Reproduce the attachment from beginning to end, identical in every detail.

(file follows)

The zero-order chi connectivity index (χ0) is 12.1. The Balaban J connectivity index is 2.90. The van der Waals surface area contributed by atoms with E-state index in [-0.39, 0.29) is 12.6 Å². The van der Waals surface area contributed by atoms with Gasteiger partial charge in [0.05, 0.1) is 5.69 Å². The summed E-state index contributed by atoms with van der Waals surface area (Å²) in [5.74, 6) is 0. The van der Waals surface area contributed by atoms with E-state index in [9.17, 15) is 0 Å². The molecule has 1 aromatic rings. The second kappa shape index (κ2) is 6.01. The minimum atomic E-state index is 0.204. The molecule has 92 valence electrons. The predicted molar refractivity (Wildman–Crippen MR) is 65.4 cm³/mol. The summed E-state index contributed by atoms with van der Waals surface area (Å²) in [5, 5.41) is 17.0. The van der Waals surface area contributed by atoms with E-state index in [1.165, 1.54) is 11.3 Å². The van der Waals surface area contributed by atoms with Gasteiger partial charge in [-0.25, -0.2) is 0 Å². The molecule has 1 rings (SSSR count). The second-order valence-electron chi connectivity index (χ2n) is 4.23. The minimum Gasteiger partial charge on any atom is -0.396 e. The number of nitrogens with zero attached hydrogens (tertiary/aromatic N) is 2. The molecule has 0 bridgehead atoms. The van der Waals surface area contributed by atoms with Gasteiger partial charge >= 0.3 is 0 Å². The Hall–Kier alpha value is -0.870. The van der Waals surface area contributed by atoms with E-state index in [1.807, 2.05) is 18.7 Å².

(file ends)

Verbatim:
The zero-order chi connectivity index (χ0) is 12.1. The Balaban J connectivity index is 2.90. The van der Waals surface area contributed by atoms with E-state index in [-0.39, 0.29) is 12.6 Å². The van der Waals surface area contributed by atoms with Gasteiger partial charge in [0.05, 0.1) is 5.69 Å². The summed E-state index contributed by atoms with van der Waals surface area (Å²) in [5.74, 6) is 0. The van der Waals surface area contributed by atoms with E-state index in [9.17, 15) is 0 Å². The molecule has 1 aromatic rings. The second kappa shape index (κ2) is 6.01. The minimum atomic E-state index is 0.204. The molecule has 92 valence electrons. The predicted molar refractivity (Wildman–Crippen MR) is 65.4 cm³/mol. The summed E-state index contributed by atoms with van der Waals surface area (Å²) in [5, 5.41) is 17.0. The van der Waals surface area contributed by atoms with E-state index in [1.165, 1.54) is 11.3 Å². The van der Waals surface area contributed by atoms with Gasteiger partial charge in [-0.25, -0.2) is 0 Å². The molecule has 1 rings (SSSR count). The second-order valence-electron chi connectivity index (χ2n) is 4.23. The minimum Gasteiger partial charge on any atom is -0.396 e. The number of nitrogens with zero attached hydrogens (tertiary/aromatic N) is 2. The molecule has 0 bridgehead atoms. The van der Waals surface area contributed by atoms with Gasteiger partial charge >= 0.3 is 0 Å². The Hall–Kier alpha value is -0.870. The van der Waals surface area contributed by atoms with E-state index in [1.807, 2.05) is 18.7 Å².